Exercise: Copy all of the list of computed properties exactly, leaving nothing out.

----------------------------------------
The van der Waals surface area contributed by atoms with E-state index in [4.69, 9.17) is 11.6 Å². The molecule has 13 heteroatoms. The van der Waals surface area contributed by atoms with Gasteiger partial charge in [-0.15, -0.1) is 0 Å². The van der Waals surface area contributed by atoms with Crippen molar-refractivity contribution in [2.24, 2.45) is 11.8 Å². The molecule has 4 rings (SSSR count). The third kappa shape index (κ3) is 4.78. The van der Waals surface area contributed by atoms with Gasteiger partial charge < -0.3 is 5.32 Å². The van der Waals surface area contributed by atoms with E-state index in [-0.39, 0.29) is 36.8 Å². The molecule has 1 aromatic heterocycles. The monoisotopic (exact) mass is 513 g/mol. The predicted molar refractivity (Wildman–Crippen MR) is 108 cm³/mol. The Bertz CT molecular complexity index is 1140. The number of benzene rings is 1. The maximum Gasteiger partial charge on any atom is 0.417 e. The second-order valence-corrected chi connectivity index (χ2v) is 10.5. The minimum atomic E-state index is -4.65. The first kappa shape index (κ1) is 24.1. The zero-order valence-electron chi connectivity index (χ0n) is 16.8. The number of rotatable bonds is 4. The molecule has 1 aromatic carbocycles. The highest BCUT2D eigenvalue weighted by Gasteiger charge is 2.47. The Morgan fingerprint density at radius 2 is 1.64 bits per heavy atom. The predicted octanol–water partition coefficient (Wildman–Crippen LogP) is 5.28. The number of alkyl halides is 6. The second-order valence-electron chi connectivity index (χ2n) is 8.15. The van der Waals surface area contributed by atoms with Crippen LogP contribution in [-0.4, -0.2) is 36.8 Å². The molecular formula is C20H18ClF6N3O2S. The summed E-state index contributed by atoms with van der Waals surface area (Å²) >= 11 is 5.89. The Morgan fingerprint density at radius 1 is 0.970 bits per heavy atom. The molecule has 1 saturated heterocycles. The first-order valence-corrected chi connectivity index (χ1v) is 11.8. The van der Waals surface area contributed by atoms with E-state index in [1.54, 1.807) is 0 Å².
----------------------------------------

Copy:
The van der Waals surface area contributed by atoms with E-state index in [4.69, 9.17) is 11.6 Å². The molecule has 13 heteroatoms. The van der Waals surface area contributed by atoms with Gasteiger partial charge in [-0.15, -0.1) is 0 Å². The van der Waals surface area contributed by atoms with Crippen molar-refractivity contribution in [2.24, 2.45) is 11.8 Å². The molecule has 4 rings (SSSR count). The third kappa shape index (κ3) is 4.78. The van der Waals surface area contributed by atoms with Gasteiger partial charge < -0.3 is 5.32 Å². The van der Waals surface area contributed by atoms with E-state index in [-0.39, 0.29) is 36.8 Å². The molecule has 1 aromatic heterocycles. The monoisotopic (exact) mass is 513 g/mol. The predicted molar refractivity (Wildman–Crippen MR) is 108 cm³/mol. The Bertz CT molecular complexity index is 1140. The number of benzene rings is 1. The maximum Gasteiger partial charge on any atom is 0.417 e. The second-order valence-corrected chi connectivity index (χ2v) is 10.5. The minimum atomic E-state index is -4.65. The first kappa shape index (κ1) is 24.1. The zero-order valence-electron chi connectivity index (χ0n) is 16.8. The number of rotatable bonds is 4. The molecule has 1 aromatic carbocycles. The highest BCUT2D eigenvalue weighted by Gasteiger charge is 2.47. The Morgan fingerprint density at radius 2 is 1.64 bits per heavy atom. The predicted octanol–water partition coefficient (Wildman–Crippen LogP) is 5.28. The number of alkyl halides is 6. The second-order valence-electron chi connectivity index (χ2n) is 8.15. The van der Waals surface area contributed by atoms with Crippen LogP contribution in [-0.4, -0.2) is 36.8 Å². The molecular formula is C20H18ClF6N3O2S. The summed E-state index contributed by atoms with van der Waals surface area (Å²) >= 11 is 5.89. The Morgan fingerprint density at radius 1 is 0.970 bits per heavy atom. The molecule has 1 saturated heterocycles. The first-order valence-corrected chi connectivity index (χ1v) is 11.8. The van der Waals surface area contributed by atoms with E-state index in [1.54, 1.807) is 0 Å².